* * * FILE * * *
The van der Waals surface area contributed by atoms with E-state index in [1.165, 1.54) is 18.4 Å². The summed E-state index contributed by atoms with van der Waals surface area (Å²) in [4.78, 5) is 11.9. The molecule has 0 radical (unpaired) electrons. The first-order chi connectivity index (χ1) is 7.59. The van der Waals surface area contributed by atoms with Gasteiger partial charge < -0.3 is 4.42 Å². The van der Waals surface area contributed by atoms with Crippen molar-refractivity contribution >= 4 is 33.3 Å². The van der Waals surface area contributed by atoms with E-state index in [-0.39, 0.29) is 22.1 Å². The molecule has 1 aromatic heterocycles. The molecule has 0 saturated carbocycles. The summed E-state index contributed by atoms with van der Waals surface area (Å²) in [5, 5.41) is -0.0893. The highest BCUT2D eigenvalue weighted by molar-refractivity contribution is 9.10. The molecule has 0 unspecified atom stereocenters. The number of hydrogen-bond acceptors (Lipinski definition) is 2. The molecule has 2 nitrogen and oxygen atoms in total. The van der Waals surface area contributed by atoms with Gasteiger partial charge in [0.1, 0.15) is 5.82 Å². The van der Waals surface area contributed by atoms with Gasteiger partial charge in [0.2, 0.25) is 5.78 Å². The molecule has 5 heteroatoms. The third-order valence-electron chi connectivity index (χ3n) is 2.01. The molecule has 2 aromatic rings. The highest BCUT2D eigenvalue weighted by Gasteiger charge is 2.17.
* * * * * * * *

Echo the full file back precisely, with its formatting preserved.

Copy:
The van der Waals surface area contributed by atoms with E-state index in [1.165, 1.54) is 18.4 Å². The summed E-state index contributed by atoms with van der Waals surface area (Å²) in [4.78, 5) is 11.9. The molecule has 0 radical (unpaired) electrons. The first-order chi connectivity index (χ1) is 7.59. The van der Waals surface area contributed by atoms with Gasteiger partial charge < -0.3 is 4.42 Å². The van der Waals surface area contributed by atoms with Crippen molar-refractivity contribution >= 4 is 33.3 Å². The van der Waals surface area contributed by atoms with E-state index in [-0.39, 0.29) is 22.1 Å². The molecule has 1 aromatic heterocycles. The molecule has 0 saturated carbocycles. The summed E-state index contributed by atoms with van der Waals surface area (Å²) in [5, 5.41) is -0.0893. The highest BCUT2D eigenvalue weighted by molar-refractivity contribution is 9.10. The molecule has 0 unspecified atom stereocenters. The number of hydrogen-bond acceptors (Lipinski definition) is 2. The molecule has 2 nitrogen and oxygen atoms in total. The van der Waals surface area contributed by atoms with Gasteiger partial charge in [0.1, 0.15) is 5.82 Å². The van der Waals surface area contributed by atoms with Gasteiger partial charge in [0.2, 0.25) is 5.78 Å². The molecule has 5 heteroatoms. The third-order valence-electron chi connectivity index (χ3n) is 2.01. The molecule has 2 aromatic rings. The highest BCUT2D eigenvalue weighted by Gasteiger charge is 2.17.